Hemorrhoids, and hemorrhages from the lower bowel,—Tannic Acid locally and internally; or Hamamelis as an injection.
Hematemesis, not due to inflammation,—Tannic Acid, gr. x-xx in solution, taken in two or three divided doses.
Hematuria, and distant passive hemorrhages,—Hamamelis or Gallic Acid internally, are very efficient, and may usually be relied upon.
Epistaxis,—Hamamelis has long been employed successfully.
Albuminuria,—Gallic Acid, to restrain the waste of albumen.
Rectal Fissures and Ulcers,—Tannic Acid or its glycerite. Rhatany was a favorite remedy with Trousseau in these affections.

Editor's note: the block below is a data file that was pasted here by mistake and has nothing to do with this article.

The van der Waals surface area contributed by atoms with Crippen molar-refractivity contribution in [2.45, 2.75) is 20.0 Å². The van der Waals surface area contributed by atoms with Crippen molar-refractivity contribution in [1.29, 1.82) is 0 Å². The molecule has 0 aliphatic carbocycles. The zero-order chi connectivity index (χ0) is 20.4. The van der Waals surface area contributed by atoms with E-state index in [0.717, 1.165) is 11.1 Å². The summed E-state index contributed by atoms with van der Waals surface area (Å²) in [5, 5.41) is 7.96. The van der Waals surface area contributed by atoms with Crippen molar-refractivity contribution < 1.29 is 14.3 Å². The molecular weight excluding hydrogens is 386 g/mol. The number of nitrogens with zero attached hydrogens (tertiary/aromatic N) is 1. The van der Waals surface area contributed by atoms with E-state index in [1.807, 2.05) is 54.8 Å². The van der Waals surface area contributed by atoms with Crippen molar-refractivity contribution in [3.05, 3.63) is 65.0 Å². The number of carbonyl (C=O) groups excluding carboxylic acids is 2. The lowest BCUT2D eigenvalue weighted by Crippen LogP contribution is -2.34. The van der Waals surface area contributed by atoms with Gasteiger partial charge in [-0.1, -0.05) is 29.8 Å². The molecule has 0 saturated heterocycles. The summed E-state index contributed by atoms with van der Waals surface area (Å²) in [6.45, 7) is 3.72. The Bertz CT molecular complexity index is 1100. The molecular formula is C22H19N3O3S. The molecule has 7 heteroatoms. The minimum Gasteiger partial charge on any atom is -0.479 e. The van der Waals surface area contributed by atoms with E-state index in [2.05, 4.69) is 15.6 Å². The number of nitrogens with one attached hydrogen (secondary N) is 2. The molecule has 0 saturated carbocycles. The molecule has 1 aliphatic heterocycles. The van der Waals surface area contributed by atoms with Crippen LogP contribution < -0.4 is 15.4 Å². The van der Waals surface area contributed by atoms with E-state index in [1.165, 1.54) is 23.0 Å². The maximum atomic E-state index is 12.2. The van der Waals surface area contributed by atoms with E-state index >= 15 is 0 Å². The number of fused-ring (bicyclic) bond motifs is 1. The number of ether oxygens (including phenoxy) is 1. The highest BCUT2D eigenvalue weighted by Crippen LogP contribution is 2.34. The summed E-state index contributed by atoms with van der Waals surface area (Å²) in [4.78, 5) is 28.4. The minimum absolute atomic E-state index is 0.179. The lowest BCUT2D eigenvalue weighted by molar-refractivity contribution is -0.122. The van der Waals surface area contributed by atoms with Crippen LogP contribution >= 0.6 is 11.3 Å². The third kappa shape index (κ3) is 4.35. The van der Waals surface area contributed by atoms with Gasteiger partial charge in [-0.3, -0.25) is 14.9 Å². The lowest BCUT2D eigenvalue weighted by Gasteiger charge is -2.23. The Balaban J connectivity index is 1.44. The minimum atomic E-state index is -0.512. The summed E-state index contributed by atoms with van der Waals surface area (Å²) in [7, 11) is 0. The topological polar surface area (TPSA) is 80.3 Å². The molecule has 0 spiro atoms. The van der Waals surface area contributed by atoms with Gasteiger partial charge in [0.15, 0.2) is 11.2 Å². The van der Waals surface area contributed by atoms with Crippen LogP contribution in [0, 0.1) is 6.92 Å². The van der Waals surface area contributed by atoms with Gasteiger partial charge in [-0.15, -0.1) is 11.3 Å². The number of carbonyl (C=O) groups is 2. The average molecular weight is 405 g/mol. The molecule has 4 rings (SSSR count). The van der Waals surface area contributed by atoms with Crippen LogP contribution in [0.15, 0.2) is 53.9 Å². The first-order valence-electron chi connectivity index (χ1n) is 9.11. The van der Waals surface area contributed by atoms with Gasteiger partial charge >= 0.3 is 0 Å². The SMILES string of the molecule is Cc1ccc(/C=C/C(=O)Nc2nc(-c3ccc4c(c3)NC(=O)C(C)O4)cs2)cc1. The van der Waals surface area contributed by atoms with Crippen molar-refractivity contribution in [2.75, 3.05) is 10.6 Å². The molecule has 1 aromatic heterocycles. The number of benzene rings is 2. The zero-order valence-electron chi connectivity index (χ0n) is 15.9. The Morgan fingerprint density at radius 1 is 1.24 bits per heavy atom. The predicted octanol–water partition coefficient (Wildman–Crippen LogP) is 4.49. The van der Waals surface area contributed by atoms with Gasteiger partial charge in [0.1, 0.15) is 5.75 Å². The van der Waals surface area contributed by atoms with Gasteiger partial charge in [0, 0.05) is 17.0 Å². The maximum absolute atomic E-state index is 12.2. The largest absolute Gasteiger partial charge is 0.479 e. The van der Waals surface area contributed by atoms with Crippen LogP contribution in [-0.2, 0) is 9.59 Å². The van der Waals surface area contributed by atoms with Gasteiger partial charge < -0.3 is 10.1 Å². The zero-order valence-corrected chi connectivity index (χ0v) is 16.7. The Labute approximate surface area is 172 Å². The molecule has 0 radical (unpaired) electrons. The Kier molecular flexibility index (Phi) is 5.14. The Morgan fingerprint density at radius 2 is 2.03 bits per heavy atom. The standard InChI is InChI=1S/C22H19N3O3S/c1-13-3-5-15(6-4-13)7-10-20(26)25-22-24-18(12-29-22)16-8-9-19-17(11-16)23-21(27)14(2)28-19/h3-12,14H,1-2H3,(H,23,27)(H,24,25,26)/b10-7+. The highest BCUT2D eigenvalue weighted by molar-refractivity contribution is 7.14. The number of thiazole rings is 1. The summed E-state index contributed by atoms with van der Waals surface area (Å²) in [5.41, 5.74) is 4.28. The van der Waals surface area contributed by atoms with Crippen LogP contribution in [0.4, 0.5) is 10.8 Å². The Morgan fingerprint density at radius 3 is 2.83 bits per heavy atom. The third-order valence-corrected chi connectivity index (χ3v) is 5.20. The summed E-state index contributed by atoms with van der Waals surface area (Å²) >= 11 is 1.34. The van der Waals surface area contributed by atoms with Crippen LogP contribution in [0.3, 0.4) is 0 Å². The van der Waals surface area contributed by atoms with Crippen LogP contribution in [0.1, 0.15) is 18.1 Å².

Catarrhs, and chronic local affections of the mucous membranes,—Glycerite of Tannin, or better still, Tannic Acid alone, by insufflation, or the white extract of Pinus Canadensis.
Gastric Catarrh, Pyrosis, etc.,—Tannic Acid or Kino, internally.
Endocervicitis, Leucorrhoea, etc.,—Tannic Acid with Iodoform.
Conjunctivitis,—powdered Tannin after the acute stage has passed. Also excellent in corneal ulcers and granular lids.
Dysentery and Diarrhoeas, acute and chronic,—Tannic Acid with Opium, or Catechu, internally,—Haematoxylon for diarrhoeas of children.
Whooping-cough,—Castanea in decoction, taken ad libitum.
Skin Diseases, as eczema, impetigo, intertrigo,—the Glycerite of Tannin.
Otorrhoea,—the Glycerite of Tannin is very serviceable in this affection.
Varicose Veins and Ulcers,—Hamamelis is satisfactorily employed.

A Compend of Materia Medica, Therapeutics, and Prescription Writing, 1902, by Sam'l O. L. Potter, M.D., M.R.C.P.L.